I recently chatted with Andrew Coons of the Good Poetry podcast. I read from my books, Dwelling: an ecopoem and Falling Up: A Memoir of Second Chances, and talk about poetic mentors and influences, conservation, and a range of interrelated topics.

Give a listen:

Good Poetry.

My Year in Writing: 2019

December 9, 2019

Scott Edward Anderson reading from Dwelling: An ecopoem at Sacramento Poetry Center, March 2019. (photo by Lara Gularte)

Now is the time of year when I take stock of my writing over the past twelve months.

Here is “My Year in Writing: 2019”:

FALLING UP: A Memoir of Second Chances published by Homebound Publications in September 2019; book launch party on 10 November in Brooklyn; included on Book Authority’s Best New Family Books list

DWELLING: an ecotour, including readings in Berkeley, Diamond Springs, and Sacramento, CA, Philadelphia and New Hope, PA, NYC, and at the ASLE Biennial Conference at UC Davis, where I also moderated a panel called “Poetry Can Save the Earth”

-Essay, “Whitman & the Sea,” published in Schuylkill Valley Journal in print and online

-Poem, “Cândido Rondon Remembering Teddy Roosevelt,” published in The Esthetic Apostle

-Revisions to and progress on my #WIP, a research-driven memoir I’m calling THE OTHERS IN ME: A Journey to Discover Ancestry, Identity, and Lost Heritage

-Started a long poem, “Azorean Suite,” a section of which will appear in the upcoming edition of Gávea-Brown: A Bilingual Journal, in my original English and in a Portuguese translation by Azorean poet, José Francisco Costa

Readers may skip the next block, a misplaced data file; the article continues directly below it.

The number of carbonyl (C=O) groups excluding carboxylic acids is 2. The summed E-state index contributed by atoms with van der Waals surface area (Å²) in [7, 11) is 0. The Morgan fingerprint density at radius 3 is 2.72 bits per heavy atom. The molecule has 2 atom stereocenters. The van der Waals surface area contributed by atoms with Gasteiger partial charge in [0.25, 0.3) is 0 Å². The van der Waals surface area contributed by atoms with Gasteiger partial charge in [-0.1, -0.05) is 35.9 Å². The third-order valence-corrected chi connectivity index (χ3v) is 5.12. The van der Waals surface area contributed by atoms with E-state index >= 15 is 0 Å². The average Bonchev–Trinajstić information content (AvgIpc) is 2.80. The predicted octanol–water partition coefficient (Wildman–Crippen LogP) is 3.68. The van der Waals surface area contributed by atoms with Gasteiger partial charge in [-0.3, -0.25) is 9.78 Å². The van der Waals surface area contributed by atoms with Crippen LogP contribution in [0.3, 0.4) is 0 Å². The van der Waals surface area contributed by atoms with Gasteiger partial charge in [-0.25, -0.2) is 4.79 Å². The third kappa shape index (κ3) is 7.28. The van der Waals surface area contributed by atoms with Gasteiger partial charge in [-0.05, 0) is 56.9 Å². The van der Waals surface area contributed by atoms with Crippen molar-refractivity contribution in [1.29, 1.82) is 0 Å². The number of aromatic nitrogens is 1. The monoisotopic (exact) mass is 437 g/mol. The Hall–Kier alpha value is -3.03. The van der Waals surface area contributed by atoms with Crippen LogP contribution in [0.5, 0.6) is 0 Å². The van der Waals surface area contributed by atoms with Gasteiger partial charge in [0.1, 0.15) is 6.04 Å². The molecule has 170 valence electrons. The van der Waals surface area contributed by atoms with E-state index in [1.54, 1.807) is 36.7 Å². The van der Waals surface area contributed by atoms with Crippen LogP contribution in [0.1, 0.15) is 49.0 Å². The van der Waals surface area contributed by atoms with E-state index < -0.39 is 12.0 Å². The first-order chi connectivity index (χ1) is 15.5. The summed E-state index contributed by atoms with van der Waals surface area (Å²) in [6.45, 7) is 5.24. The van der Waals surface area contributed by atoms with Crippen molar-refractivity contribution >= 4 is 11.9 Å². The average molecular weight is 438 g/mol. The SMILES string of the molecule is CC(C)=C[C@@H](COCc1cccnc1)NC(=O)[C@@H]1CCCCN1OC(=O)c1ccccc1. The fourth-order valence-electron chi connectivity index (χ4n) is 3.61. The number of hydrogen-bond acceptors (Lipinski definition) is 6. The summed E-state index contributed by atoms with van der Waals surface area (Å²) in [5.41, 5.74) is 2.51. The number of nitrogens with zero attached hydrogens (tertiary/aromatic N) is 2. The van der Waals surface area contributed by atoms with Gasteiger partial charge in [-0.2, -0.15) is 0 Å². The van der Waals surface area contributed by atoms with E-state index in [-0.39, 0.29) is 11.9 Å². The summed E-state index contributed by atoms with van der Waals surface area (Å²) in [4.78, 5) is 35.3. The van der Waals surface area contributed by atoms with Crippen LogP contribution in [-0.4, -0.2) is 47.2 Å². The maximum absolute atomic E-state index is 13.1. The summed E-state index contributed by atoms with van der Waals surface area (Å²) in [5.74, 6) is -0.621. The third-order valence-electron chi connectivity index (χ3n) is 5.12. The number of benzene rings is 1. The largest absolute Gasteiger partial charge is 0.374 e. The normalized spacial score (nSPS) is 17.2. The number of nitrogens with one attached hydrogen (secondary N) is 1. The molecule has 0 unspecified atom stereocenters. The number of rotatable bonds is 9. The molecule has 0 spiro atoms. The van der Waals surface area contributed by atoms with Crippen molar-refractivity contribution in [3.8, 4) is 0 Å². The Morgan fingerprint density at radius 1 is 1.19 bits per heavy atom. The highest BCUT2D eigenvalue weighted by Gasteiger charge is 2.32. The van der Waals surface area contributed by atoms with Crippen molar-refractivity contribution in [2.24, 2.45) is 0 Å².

-Essay, “My Pessoa,” to appear in Pessoa Plural next June

-Wrote introduction to David Swartz’s English translation of Nuno Júdice’s novella, THE RELIGIOUS MANTLE, which will be published in 2020 by New Meridian Arts

…all in all, not a bad writing year!

The best new Family books

I’m delighted to announce that my latest book, Falling Up: A Memoir of Second Chances, made it to BookAuthority’s Best New Family Books

As featured on CNN, Forbes, and Inc., BookAuthority collects and ranks the best books in the world, and it is a great honor to get this kind of recognition. Thank you for all your support!

The book is available for purchase on Amazon and direct from the publisher Homebound Publications.

Special thanks to Heidi N. Moore for nominating my book to this list.

“Steve Jobs is dead,” I said.

So begins my new book, Falling Up: A Memoir of Second Chances, which drops today from Homebound Publications as part of their Little Bound Book Essay Series.

When I spoke those words, I was speaking to an audience at the SXSW Eco festival on the morning of 5 October 2011. Jobs had just died and many in the crowd had not heard the news. He was fifty six.

Fifty-six,” I write in the book. “As I stood on the stage that October morning in 2011, a couple of years shy of fifty myself, I couldn’t help thinking–as perhaps many in the room were thinking, too, in the wake of the example of Jobs–what have I done with my life?”

(You can read more from the opening of the book here.)

Falling Up, my most personal book to date, tells the story of several “second chances” I’ve had in my life, starting with a fall at Letchworth Gorge as a teenager in upstate New York through my most recent change of life, leaving EY after my job was eliminated despite the successful launch of a global technology-as-a-service solution that I led.

Along the way, I explore my original second chance in the wake of that fall in the gorge, my pursuit of art and writing throughout my life, learning to experience nature through the eyes of my children, as well as the story of several entrepreneurial endeavors–successes and failures–and, finally, how I found real and lasting love late in life and learned to embrace it.